Monday, July 31, 2006

Lost in Tokyo.

I arrived in Tokyo on Sunday after a relatively comfortable and semi-empty 13-hour flight. I'm holed up on the 11th floor of a hotel located in one of the or 6 mini-cities that make up Tokyo proper called Ikebukuro. It's mellow here in the somewhat suburban northwest section of this sprawling city and there's a university nearby, which means lots of cheap eats, a good English bookstore and the ubiquitous Irish bar or two, at least according to the guidebooks. I'm pleased to be somewhere I can slowly acclimate. The main attraction is that Ikebukuro is only 7 stops away via two subways from the printing plant where I will be spending my days press checking Visionaire 49. The hotel is fine -- it has kind of a generic Sheraton vibe with several restaurants, a swimming pool and helpful English-speaking staff. My smallish room for the next two weeks was thoughtfully positioned at the very end of the hall, and is decorated in an odd but somewhat comforting 80s fashion with a great southern view of the rest of the city.

My first day in Asia was overwhelming. Nothing strips you down like being unable to understand anything in order to process your new surroundings. Going to dinner was an experience in itself, as being forced to use signals to indicate what you want to eat leaves you with few choices, and absolutely no idea how to get the check. Its good I eat almost anything and am familiar with most Japanese food names (at least if they are printed in English...kanji characters, forget about it). I figure I can eat sushi everyday until I figure out what I want next.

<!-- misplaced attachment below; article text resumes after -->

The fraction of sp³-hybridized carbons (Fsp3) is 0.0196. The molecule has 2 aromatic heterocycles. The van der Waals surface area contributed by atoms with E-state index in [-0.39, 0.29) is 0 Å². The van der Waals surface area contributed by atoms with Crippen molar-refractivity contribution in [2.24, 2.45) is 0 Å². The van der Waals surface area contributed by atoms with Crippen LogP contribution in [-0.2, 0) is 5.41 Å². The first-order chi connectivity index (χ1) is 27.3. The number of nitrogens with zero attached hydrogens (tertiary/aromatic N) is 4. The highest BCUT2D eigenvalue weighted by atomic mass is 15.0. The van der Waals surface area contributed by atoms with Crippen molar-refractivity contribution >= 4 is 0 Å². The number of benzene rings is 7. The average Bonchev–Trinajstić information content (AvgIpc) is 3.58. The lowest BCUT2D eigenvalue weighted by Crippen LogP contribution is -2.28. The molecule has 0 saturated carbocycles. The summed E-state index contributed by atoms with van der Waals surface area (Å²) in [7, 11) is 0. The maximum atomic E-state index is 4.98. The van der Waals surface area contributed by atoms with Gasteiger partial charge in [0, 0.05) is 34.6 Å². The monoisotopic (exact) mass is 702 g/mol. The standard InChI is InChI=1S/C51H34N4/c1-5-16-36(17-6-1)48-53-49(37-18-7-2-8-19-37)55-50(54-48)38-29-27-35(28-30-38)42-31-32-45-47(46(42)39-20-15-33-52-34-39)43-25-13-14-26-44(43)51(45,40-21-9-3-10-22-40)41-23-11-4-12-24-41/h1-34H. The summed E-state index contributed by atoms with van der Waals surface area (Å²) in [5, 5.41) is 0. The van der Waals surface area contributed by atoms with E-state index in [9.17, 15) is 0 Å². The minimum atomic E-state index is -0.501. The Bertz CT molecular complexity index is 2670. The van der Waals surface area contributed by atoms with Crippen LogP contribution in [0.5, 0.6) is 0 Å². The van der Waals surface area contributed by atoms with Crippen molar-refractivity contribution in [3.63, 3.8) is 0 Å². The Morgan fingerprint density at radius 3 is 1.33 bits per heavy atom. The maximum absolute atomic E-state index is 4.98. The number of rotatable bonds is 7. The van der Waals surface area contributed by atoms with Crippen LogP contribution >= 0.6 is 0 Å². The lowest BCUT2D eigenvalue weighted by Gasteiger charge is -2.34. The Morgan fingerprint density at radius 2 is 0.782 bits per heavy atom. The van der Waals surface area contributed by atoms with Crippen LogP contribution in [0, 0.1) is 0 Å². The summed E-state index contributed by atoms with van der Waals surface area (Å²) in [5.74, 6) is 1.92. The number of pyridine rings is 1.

Thank god English is the second most common language here with all signs for the subway, buses, major streets etc also given in English. And most fortunately, the Japanese people are patient with my questions and cluelessness. My sporadic escorts (Visionaire's distibutor in Asia and the various gentlemen of Toppan Printing, several of whom have lived in NYC and worked at the same Toppan office I worked at back in 1997) have done much to smooth my way. Their unspoken kindnesses are continually surprising, including a gift today of Time Out's Tokyo guide from one of the guys who can't even speak to me. If I were in America, I might think that I was being snickered at behind my back for my constant confusion. That may be the case, but I don't catch even a of whiff of patronization and instead only see attempts to make me comfortable. I do catch stares from people on the street -- although it's not hostile -- perhaps only curiousity about a 6-foot tall white girl wandering around like a deer in headlights, picking up packages of cookies and snacks in the 7-11 staring at them like she's on acid trying to figure out what's inside. Invisible I'm not.

As much as I would like to communicate, the only Japanese I can consistently remember beyond the names of sushi is "Domo Arigato". And that's because of Styx. I wonder what "Mr. Roboto" means in Japanese.

The jetleg is slamming me tonight, so proper exploration of Ikebukuro (and the rest of Tokyo) will have to begin on another day.

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